Three a week: Contradictions

This post is about contradictions, and this post is not about contradictions. Three questions:

Question 1: Why do contradictions sound alluring?

“They went to a world where 2 became 3, where good became evil, and hot was cold.”

Ooooooh! How mysterious! Such a proposition titillates our senses. Mystics have written in such a way for millennia, and they have been quite popular. This is odd, because after the application of basic logical analysis, the mystery fades into pure impossibility. “2″ is not “2″ if it is “3″. “Hot” is not “hot” if it is “cold”, by definition. Things can not be hot and not hot at the same time, otherwise they would not have been hot in the first place. Any description of reality which includes a contradiction, however romantic-sounding, is mere confusion and must be false. It is not “I don’t think hot was cold at time X”; it is “hot can not be cold, ever.” There can not be any plausibility to it.

Question 2: Aren’t there any exceptions to the rule?

Answer: No. There can’t be. Take, for example, the following statement:

“Joe is tall, and Joe is not tall.”

Now wait a minute, this seems like a contradiction, but isn’t this true? Joe is tall in certain circumstances or countries, and in others, he is not tall. Why can’t this work?

This is a great example of subtly vague language. If you are not precise in your analysis, contradictions like this can seem like they are true. Here’s the important part: when dealing with contradictions, you must keep both propositions exactly the same, while negating one. This principle has not been followed in the above example. Here’s why:

The reason the above sentence seems plausible is because Joe is tall in certain circumstances. Then, we can say that Joe is also not-tall in certain circumstances. The problem is in the “not” placement, believe it or not. We are dealing with two different propositions. You’ll see what I mean by an example of a well-formed contradiction:

Joe is tall in certain circumstances, and it is not the case that Joe is tall in certain circumstances.

Aha! There the contradiction becomes clear. We can no longer say that the negation of the first proposition is true. If Joe is tall in certain circumstances, it cannot be the case that he is not tall in certain circumstances. Still confusing? Again, the trickiness of this can be explained via example. In order for the contradiction to be true, we want to make the proposition:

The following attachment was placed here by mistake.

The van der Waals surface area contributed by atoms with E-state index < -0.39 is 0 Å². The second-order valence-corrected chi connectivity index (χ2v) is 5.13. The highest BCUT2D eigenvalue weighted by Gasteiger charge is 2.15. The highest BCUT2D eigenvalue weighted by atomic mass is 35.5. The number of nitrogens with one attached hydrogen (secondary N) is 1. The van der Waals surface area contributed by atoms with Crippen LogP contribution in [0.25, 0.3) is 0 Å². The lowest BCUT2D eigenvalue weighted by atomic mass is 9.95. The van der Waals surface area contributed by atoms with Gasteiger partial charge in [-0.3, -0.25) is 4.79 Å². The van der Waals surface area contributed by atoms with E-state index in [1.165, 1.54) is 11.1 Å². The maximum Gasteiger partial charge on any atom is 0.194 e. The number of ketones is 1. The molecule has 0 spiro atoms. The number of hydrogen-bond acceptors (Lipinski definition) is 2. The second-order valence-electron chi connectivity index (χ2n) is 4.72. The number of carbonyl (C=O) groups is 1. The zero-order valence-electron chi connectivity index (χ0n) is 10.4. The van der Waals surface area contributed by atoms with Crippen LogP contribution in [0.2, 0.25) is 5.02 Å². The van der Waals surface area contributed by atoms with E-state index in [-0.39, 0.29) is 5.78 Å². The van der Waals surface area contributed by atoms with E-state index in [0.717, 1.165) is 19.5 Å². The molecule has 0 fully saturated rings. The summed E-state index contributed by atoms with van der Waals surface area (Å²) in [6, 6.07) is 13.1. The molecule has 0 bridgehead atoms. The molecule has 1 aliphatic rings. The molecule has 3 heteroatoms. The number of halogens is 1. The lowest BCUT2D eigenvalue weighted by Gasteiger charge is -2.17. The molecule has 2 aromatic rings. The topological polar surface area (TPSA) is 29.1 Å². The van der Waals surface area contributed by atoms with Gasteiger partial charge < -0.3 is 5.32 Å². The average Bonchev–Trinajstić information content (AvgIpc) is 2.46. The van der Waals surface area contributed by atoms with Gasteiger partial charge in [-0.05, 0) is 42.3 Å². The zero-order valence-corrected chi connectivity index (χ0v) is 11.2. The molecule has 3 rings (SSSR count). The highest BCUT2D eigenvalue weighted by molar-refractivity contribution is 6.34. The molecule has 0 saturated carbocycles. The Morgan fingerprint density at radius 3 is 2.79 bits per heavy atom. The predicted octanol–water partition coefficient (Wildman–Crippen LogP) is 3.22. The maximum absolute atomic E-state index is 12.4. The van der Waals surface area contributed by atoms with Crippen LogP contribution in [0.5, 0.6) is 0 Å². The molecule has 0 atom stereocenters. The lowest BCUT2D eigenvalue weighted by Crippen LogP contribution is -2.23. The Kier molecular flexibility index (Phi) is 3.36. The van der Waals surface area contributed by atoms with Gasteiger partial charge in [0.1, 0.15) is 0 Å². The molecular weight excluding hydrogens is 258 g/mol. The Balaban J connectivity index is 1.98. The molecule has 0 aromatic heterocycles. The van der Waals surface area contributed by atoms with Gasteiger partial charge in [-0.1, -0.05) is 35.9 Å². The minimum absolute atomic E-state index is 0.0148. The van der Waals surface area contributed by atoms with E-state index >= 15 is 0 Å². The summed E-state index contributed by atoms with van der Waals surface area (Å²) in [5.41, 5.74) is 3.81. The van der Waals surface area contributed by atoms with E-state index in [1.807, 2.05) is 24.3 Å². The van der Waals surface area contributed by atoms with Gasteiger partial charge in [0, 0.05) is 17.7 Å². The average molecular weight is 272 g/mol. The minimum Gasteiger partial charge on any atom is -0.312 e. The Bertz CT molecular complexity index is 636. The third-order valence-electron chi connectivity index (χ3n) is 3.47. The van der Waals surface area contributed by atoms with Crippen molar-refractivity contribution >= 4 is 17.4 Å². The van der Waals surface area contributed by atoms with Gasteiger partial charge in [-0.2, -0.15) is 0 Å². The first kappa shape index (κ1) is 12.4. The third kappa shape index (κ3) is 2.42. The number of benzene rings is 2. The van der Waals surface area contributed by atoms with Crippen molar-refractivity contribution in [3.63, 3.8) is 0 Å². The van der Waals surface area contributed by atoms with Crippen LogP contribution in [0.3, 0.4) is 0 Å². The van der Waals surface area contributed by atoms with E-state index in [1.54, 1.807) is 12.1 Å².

Joe is tall in certain circumstances, and Joe is not-tall in other circumstances.

Now, the mistake is clear. These are two different propositions altogether. We must talk about Joe in the same circumstances, otherwise, we are not making a proper contradiction.

[Formally, you can see the difference like this:
(A and not-A)
is quite different from
(A and not-B).
The former can not be true, the latter can be.]

Question 3: Why all this “can’t” and “must not” language. Isn’t that too extreme?

Nope. The nature of logical analysis is unique in dealing with absolutes. It is absolutely the case that a proposition is either true or not true, there is no in-between. Upon reflection, one can find that this is not extreme at all, it just necessarily follows from the inescapable laws of language and thought. Think about contradictions this way:

If we claim proposition X is true, we are really claiming that proposition X is not-false. That’s what we mean by “true”. By claiming proposition X is false, we are really claiming it is not-true. That’s what we mean by “false”. So, it becomes literally impossible for something to be true and false at the same time. Again, this is not a hypothesis. This is what we necessarily mean by our terms “true” and “false”.

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One Response to Three a week: Contradictions

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